5 things: Bowdoin College in food fight with best-selling author

5 things: Bowdoin College in food fight with best-selling author

This and more are the things you missed for the week of July 18.

Each Friday I compile a list that highlights five things you probably missed in the news that week and why you should care about them.

Here’s your list for the week of July 18:

1. Bowdoin College in food fight with best-selling author
There’s been a lot of chatter recently about college dining programs being too good, too extensive, which increases the cost of meal plans at the same time college tuition is increasing and student loan debt is ballooning. The chatter became downright hostile late last week when best-selling author Malcolm Gladwell blasted the foodservice program at Bowdoin College, saying that the college spent money on food instead of student aid. Gladwell went so far as to urge people not to attend any college “that serves amazing food in its dining halls. Atrocious fresh fruit is a small price to pay for social justice.” Bowdoin was quick to defend itself and its meal program and said the college is one of 15 that does not consider a student’s financial situation when deciding admissions.

Read more: Bowdoin College shows up for food fight with best-selling author

2. New company takes aim at school lunch market
A new company called Pak’d is looking to take a bite of the school lunch market. Pak’d allows parents to order meals that are delivered to the home. The meals are prepackaged and include a main dish and three sides for $6.50 each plus a $5 delivery fee. The company started when on of the founders, a busy mom, wanted to find an easier way to provide healthy, sustainably sourced meals. The company’s humble roots—it started with a Facebook message to a small community on Chicago’s North Shore garnered 300 responses—have led to an even bigger future with $750,0000 in investments. As Darren Seifer with NPD told Crains, “I can see the market being there for something like this with parents not happy with what schools are providing them.” That means it’s up to schools to prove to its parents that they can provide the same services and at significantly cheaper prices.

Read more: Beyond chicken fingers: The new school lunch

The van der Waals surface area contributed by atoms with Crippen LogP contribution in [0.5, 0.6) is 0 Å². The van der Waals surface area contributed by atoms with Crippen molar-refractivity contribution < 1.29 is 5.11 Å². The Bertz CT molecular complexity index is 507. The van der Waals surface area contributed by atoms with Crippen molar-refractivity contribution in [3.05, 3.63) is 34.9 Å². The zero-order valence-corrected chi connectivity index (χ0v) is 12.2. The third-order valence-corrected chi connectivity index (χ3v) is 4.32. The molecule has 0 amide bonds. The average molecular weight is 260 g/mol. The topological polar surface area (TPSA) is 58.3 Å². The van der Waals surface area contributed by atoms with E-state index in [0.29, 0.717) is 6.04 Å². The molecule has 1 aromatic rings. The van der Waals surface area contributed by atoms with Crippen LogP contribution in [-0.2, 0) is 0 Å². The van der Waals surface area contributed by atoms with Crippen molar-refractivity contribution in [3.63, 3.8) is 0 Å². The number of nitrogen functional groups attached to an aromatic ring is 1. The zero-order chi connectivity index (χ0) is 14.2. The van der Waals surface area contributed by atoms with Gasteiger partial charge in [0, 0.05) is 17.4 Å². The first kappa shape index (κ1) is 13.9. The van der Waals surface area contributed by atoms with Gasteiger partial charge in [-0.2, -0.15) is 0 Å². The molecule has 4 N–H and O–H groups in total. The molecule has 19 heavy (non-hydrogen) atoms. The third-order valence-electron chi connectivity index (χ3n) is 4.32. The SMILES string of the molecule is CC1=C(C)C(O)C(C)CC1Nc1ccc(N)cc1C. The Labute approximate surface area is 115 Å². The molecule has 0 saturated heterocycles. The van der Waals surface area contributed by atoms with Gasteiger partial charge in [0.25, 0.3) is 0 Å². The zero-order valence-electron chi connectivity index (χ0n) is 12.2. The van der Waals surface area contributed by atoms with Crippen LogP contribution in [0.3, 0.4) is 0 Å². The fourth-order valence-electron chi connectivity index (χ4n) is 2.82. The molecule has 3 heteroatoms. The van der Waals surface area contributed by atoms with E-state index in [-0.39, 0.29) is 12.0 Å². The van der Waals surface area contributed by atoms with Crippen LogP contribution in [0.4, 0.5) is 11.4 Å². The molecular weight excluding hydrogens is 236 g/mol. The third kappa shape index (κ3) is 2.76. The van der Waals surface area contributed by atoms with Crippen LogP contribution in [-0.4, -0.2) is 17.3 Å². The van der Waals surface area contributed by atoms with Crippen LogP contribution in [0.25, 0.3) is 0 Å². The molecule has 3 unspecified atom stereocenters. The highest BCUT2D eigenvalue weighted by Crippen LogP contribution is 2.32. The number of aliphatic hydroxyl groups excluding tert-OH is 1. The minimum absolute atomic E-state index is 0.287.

3. Hospital vows to change foodservice after CEO eats meals for a week
Changes are coming to Ottawa Hospital’s foodservice program after the CEO and other management ate hospital-produced meals three times a day for a week. The CEO agreed with patients who had reached out to him saying the food was poor and that changes needed to be made. The foodservice department, for its part, says it is in the midst of a program revamp, which could see a room service program in the future. More immediately, the food is being addressed. The hospital says it will add more grains like quinoa to the menu, add plates for salads and add ethnic items to better represent the populations it serves.

Read more: Ottawa Hospital managers, after eating the food for a week, say changes are coming

4. Yale gives worker who smashed window a second chance
Yale has decided to give the worker who smashed a window he considered racist a second chance. A spokeswoman for the university said that the employee had expressed remorse about his actions and that he wished to rescind his resignation. The employee, Corey Manafee, would be allowed to return to a different position after serving a five-week unpaid suspension. Manafee’s lawyer, however, has said that Manafee, and his union, have not accepted the university’s terms as of yet. UPDATE 7.27.16: Manafee returned to his job with Yale dining earlier this week, and all charges have been dropped.

Read more: Yale Gives Dining Hall Worker Who Broke Window 'Second Chance'

5. NYC large-volume foodservice operations must dispose of food waste—or pay a fine
New York City stadiums and hotels will now have to pay to dispose of their food waste. Fines for not doing so will go into effect in six months. The rules affect hotel restaurants with more than 150 rooms and stadiums with more than 15,000 seats. The regs do not affect fast food restaurants, grocery stores or caterers. These operations must pay to transport the waste elsewhere or for on-site composting. NYC’s Mayor Bill de Blasio says these rules requiring composting of organic food waste is part of his goal of achieving zero waste in landfills by 2030.

Read more: Food waste bill to hit N.Y.C. stadiums, hotels

Bonus: Surviving a social media scandal: Lessons from the mac ‘n cheese meltdown at UConn

Contact Becky Schilling at [email protected].
Follow her on Twitter: @bschilling_FM

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